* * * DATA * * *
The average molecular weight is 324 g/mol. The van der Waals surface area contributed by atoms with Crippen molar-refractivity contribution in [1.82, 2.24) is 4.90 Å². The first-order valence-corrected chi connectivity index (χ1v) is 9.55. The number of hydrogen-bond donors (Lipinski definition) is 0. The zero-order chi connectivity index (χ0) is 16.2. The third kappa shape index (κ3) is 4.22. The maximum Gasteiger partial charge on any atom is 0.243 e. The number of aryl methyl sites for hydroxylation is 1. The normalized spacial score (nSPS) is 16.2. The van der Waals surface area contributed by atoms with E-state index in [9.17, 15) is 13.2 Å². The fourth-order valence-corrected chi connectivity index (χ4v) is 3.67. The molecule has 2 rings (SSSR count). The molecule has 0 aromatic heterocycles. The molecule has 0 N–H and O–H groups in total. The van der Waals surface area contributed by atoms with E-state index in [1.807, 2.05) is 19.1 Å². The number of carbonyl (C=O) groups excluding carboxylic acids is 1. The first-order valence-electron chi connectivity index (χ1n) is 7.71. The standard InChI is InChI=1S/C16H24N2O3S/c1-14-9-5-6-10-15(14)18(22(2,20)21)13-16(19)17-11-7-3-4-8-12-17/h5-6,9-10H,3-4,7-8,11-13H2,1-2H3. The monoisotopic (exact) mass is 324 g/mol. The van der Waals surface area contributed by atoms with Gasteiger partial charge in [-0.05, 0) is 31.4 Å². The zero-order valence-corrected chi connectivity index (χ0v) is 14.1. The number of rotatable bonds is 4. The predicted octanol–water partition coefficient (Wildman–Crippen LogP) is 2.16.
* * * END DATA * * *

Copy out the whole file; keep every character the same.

The average molecular weight is 324 g/mol. The van der Waals surface area contributed by atoms with Crippen molar-refractivity contribution in [1.82, 2.24) is 4.90 Å². The first-order valence-corrected chi connectivity index (χ1v) is 9.55. The number of hydrogen-bond donors (Lipinski definition) is 0. The zero-order chi connectivity index (χ0) is 16.2. The third kappa shape index (κ3) is 4.22. The maximum Gasteiger partial charge on any atom is 0.243 e. The number of aryl methyl sites for hydroxylation is 1. The normalized spacial score (nSPS) is 16.2. The van der Waals surface area contributed by atoms with E-state index in [9.17, 15) is 13.2 Å². The fourth-order valence-corrected chi connectivity index (χ4v) is 3.67. The molecule has 2 rings (SSSR count). The molecule has 0 aromatic heterocycles. The molecule has 0 N–H and O–H groups in total. The van der Waals surface area contributed by atoms with E-state index in [1.807, 2.05) is 19.1 Å². The number of carbonyl (C=O) groups excluding carboxylic acids is 1. The first-order valence-electron chi connectivity index (χ1n) is 7.71. The standard InChI is InChI=1S/C16H24N2O3S/c1-14-9-5-6-10-15(14)18(22(2,20)21)13-16(19)17-11-7-3-4-8-12-17/h5-6,9-10H,3-4,7-8,11-13H2,1-2H3. The monoisotopic (exact) mass is 324 g/mol. The van der Waals surface area contributed by atoms with Gasteiger partial charge in [-0.05, 0) is 31.4 Å². The zero-order valence-corrected chi connectivity index (χ0v) is 14.1. The number of rotatable bonds is 4. The predicted octanol–water partition coefficient (Wildman–Crippen LogP) is 2.16.